Why wealth management firms are investing in their own cybersecurity

Holding personal data on high net-worth individuals and conducting large financial transactions make wealth management an attack target, and management is starting to take it seriously.

Multiple exposure of a suited professional/globe/city with abstract financial data/currency symbols.
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As custodians of large amounts of money and data on high net-worth individuals, wealth management firms can make appealing targets for threat actors. Twenty percent of cyberattacks reported to the UK’s Financial Conduct Authority (FCA) in 2018 were targeted at the wholesale and investment management sector. Yet the sector has only recently been making large-scale efforts to improve its cybersecurity.

Wealth management and cybersecurity

Wealth management firms, which are often small, may be a niche part of the financial sector, but are still subject to cybersecurity threats. “Wealth managers don’t typically have the same concerns as average consumer banking businesses,” says Ray Irving, managing director of global business services at the Financial Services Information Sharing and Analysis Center (FS-ISAC). “Customers are less likely to use online banking portals and therefore criminals have less opportunities from the customer side.”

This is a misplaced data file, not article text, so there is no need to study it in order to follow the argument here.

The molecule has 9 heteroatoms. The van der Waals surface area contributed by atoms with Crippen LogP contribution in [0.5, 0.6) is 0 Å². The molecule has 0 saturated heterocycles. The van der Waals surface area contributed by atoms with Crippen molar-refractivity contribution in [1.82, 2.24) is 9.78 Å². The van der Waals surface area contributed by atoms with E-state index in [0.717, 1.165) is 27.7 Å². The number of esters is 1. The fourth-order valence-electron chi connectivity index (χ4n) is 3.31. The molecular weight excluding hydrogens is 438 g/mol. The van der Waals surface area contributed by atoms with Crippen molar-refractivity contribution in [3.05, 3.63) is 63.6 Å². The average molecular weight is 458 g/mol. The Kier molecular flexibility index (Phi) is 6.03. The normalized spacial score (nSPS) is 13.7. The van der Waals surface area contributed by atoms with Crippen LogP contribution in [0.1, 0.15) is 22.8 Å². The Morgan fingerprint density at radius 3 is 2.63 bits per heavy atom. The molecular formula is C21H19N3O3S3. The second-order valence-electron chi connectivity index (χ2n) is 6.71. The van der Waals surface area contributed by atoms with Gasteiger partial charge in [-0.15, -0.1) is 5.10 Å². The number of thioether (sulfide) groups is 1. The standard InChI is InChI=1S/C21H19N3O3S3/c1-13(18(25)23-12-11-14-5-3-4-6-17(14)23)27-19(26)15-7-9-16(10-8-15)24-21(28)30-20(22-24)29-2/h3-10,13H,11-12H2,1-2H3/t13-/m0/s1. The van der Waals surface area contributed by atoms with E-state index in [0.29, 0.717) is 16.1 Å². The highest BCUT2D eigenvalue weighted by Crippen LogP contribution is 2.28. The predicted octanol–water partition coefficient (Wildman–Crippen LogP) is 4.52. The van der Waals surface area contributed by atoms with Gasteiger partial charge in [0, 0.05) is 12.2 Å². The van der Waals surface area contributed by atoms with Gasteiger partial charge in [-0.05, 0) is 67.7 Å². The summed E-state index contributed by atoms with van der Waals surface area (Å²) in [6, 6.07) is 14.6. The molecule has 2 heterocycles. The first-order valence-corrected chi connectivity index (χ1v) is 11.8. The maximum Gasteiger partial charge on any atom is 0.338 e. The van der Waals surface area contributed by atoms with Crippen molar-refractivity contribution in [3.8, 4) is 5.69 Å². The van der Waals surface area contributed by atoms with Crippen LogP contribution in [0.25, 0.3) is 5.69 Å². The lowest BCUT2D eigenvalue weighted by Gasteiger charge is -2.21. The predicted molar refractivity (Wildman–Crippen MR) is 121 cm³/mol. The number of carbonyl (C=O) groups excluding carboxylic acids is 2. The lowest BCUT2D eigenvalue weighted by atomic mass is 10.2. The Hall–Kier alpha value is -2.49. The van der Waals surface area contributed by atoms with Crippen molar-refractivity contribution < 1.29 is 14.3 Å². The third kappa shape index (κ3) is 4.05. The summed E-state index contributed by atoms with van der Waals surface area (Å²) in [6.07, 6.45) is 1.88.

Despite the customer behavior being slightly different, wealth management has been keen to embrace digital transformation. The Personal Investment Management and Financial Advice Association (PIMFA) reports that 95% of wealth management firms either had or were in the process of creating a digital strategy in 2019, up from 80% the year before.

High-capital financial organizations such as wealth management or private equity firms make appealing targets for threat actors, though Irving adds that many wealth management firms manage but don’t necessarily hold the wealth – which may be investments as opposed to liquid assets such as savings – meaning there may be less readily available cash for attackers to siphon away from the company. They hold large amounts of data on wealthy individuals, however, and a KPMG report found that most incidents suffered in the sector have involved client data theft or data loss.

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